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Unlike fattier cuts, which I prefer in the medium-rare to medium range, I like my lean tenderloin solidly rare. Any more cooked, and it dries out. For the first several batches, to account for carryover cooking, I pulled it off the fire when it was 10 to 15 degrees below my final target temperature of 120°F, but I found time after time that it came out overcooked and dry. Then I realized my mistake: That thick salt crust hangs on to a ton of heat energy, so there's significantly more carryover cooking in a lomo al trapo than in a naked tenderloin. Pulling the tenderloin off when the core reached 95°F, a full 25°F below final temperature, proved to be the solution. It can take anywhere from 10 to 20 minutes or so of resting to reach the target temp.
Lomo al Trapo, Step by Step
You convinced yet? Have you squared away your weekend dinner plans? Good. Here's how to do it—and get ready, because it's faster and easier than you think.
Prepare the Beef and Towel
Start with a center-cut beef tenderloin, also known as a Chateaubriand. It's a roughly two-pound roast consisting of the cylindrical center portion of a tenderloin, with the tapered end and the bulging fat end removed. It's large enough to feed four hungry or six normal people. I attempted making the dish with a full tenderloin by folding back the tapered end and doubling it onto itself to even out the shape, and it worked just fine (though I had to find a larger towel, and wrapping was far more cumbersome).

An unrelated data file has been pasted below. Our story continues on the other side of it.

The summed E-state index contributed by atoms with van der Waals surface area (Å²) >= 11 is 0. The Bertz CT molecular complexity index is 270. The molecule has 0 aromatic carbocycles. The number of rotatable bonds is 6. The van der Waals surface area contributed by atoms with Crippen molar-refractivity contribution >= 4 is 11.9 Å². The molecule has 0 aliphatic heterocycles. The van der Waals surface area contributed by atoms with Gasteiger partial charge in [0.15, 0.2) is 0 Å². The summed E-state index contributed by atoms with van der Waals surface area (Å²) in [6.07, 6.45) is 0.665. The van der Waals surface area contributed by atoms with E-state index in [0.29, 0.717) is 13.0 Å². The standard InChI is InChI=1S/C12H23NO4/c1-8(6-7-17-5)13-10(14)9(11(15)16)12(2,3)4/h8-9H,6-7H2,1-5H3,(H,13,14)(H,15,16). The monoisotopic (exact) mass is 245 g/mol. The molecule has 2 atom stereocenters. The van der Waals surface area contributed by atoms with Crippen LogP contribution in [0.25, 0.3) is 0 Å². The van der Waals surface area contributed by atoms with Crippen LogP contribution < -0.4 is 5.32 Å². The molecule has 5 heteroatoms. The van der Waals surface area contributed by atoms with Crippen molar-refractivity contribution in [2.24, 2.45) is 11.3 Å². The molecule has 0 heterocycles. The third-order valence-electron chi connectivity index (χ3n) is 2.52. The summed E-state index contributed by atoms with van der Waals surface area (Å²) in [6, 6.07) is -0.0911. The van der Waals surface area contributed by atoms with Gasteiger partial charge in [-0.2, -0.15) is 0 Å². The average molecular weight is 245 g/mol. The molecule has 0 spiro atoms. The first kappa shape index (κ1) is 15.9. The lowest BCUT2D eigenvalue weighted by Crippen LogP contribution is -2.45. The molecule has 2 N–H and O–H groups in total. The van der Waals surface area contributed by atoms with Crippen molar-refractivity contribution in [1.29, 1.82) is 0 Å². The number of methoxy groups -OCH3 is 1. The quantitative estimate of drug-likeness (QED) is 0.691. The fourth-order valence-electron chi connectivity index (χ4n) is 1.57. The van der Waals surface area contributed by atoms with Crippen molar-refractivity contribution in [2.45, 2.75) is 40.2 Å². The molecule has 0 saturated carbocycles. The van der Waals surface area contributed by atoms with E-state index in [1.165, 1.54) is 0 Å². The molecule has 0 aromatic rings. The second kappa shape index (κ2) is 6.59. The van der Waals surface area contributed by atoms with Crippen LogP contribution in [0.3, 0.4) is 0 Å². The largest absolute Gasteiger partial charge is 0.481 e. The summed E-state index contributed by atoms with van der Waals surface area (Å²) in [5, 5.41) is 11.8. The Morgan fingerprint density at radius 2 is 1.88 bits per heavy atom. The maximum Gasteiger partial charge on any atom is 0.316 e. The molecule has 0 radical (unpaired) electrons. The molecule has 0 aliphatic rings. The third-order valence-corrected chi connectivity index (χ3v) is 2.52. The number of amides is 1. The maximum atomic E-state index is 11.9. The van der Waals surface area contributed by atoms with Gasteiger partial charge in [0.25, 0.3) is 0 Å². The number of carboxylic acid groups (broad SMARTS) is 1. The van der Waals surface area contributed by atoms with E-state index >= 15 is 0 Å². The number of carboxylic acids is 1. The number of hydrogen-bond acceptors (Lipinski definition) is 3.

Assuming the butcher has already trimmed the tenderloin of silver skin and connective tissue, there's nothing else you need to do with it. (If not, here's our guide to trimming a tenderloin.)
Lay out that damp towel and cover it with a heavy layer of kosher salt—about a pound and a half to two pounds—spreading it close to the bottom edge of the towel and leaving a couple of inches of space on either side. Scatter whole herb sprigs, such as oregano, over the salt, then lay the tenderloin on top of the salt, aligned with the bottom edge.